The new video for Kanye West’s “Bound 2,” the final track off his latest masterpiece, Yeezus, provoked discussion and controversy. Set against self-consciously generic backdrops—horses running, Monument Valley—that you might have used when making a fake music video at a birthday party in 1992, Kanye rides a motorcycle, on which soon appears his reality-TV-famous fiancée Kim Kardashian. They proceed to copulate (on the motorcycle) while he raps lyrics not fit for a family blog post. Most found it tasteless; others called it genius. New York art critic Jerry Saltz deemed it an example of “the New Uncanny,” which, okay. My take is that much as the song “Bound 2” caps off an album engaged with self-loathing (“Hold My Liquor”), self-aggrandizement (“I Am a God”), and the racist Man (“New Slaves”) by celebrating a twisted yet somehow totally pure and genuine brand of love, the video is a retort to those who question Kanye’s engagement to Kardashian, with whom he had a daughter a few months ago. It says, No, we are really in love, and if you think that’s tacky, please watch us have sex in front of something you think even tackier. (I guess I fall into the “genius” camp.)
But the “Bound 2” video came out more than a week ago—an Internet eternity. This week’s conversation has centered around “Bound 3,” a shot-for-shot remake, with the same soundtrack, starring popular young comic actors James Franco and Seth Rogen as Kanye and Kardashian, respectively. Reception has been at least as negative as the “Bound 2” video’s. New York’s Jody Rosen said it “sucks,” and for the same alleged reason that Outward, Slate’s LGBTQ blog, suggests we should find it homophobic: That it expects us to laugh at the fact that it substitutes a man-man romance for a man-woman one.
May I humbly posit that this is a total misreading—in several ways—of what Franco and Rogen were up to?
On a smaller level, I think the funniest part of the video is simply watching two actors do an incredible job (see for yourself how incredible) mimicking a video that had barely come out a week before—an impressive feat in its own right as well as a sly commentary on the Internet’s warp-speed metabolism. In particular, Franco’s ability to “do” Kanye is awe-inspiring.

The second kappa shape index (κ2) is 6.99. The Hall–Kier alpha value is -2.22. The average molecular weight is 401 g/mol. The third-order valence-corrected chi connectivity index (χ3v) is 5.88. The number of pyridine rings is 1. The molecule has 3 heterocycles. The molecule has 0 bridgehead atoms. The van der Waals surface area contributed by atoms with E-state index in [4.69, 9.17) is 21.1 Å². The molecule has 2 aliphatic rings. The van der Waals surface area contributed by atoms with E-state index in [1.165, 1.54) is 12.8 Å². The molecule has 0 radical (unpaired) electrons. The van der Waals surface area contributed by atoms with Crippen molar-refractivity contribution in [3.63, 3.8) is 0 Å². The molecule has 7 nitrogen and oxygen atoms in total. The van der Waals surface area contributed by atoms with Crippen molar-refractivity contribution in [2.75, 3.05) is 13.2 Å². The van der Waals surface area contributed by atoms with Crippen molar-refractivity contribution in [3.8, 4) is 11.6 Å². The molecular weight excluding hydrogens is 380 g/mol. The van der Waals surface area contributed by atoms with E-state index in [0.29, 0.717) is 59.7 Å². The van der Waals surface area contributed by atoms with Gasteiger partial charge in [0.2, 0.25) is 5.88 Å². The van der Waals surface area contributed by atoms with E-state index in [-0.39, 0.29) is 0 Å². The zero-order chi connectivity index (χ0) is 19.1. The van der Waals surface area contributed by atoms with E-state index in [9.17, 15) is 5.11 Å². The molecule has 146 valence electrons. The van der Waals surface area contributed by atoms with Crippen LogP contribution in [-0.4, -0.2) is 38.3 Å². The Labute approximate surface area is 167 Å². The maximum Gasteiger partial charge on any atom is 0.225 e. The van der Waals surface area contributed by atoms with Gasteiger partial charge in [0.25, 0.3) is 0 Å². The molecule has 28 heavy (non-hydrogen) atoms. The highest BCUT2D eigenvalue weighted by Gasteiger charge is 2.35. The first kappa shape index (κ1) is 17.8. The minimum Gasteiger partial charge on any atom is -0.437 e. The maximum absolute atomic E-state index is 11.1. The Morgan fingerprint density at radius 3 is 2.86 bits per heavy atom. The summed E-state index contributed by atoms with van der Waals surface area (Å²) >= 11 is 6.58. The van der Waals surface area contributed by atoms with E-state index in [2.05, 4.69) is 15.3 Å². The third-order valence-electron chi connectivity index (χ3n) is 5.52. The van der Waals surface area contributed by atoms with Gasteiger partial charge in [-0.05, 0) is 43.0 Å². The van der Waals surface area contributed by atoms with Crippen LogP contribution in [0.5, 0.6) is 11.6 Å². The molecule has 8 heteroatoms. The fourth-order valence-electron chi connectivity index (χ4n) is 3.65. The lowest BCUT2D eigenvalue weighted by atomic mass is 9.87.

As to Rogen: I don’t think the joke is that “Bound 3” replaces a woman with a man, but rather that it substitutes a gorgeous, toned human being with a slightly overweight, schlubby human being (with lots of back hair—which does gender the joke a bit, but not to an extent that overwhelms it). Kardashian may not quite be, as Kanye declared earlier this week, “the most beautiful woman of all time!” (or, he quickly hedged, “the top ten of human existence”). But she has never looked more stunning than in “Bound 2,” and not only because one has rarely seen more of her than in “Bound 2.” Whereas in “Bound 3,” Seth Rogen looks like … Seth Rogen. That, anyway, was what I was laughing at.
More broadly, I think to consider “Bound 3” a parody is misleading. It is an homage: A work that explicitly pays respectful tribute to something earlier and greater in order to make something new and comment upon the prior thing. We know this because we are told this at the very beginning, which contains the following words of explanation: “While on the set of their movie, The Interview, James Franco & Seth Rogen felt inspired to recreate their favorite new video.” In this instance, the latter work (we dorky English majors would call this the “hypertext”) serves to comment upon the earlier one (“hypotext”) in several productive ways: By establishing how committed Kanye was to his vision, never breaking character; by confirming that the Clip Art backgrounds are indeed intended to look silly, as they look no less silly in “Bound 3”; and, again, by reinforcing how beautiful Kardashian was in “Bound 2.” It’s an exercise in sincerity that argues for the sincerity of the thing it is paying tribute to.
What makes it potentially confusing is that both homage and parody must recreate what was distinctive about the original work. For this reason, I have always felt that good homages are also good parodies, and vice-versa. (Woody Allen’s Love and Death mocks the Russian novel’s sweep while also carrying you up in that sweep. Ezra Pound’s “The Seafarer” honors Anglo-Saxon poetry but also reminds you how ridiculously that poetry translates to the present day.) So while you may laugh at “Bound 3,” that is a measure of how much its creators respect “Bound 2.”
And anyway, Kanye loved “Bound 3.” So do I. So should you. After all these long-ass verses, I’m tired, you’re tired, watch it: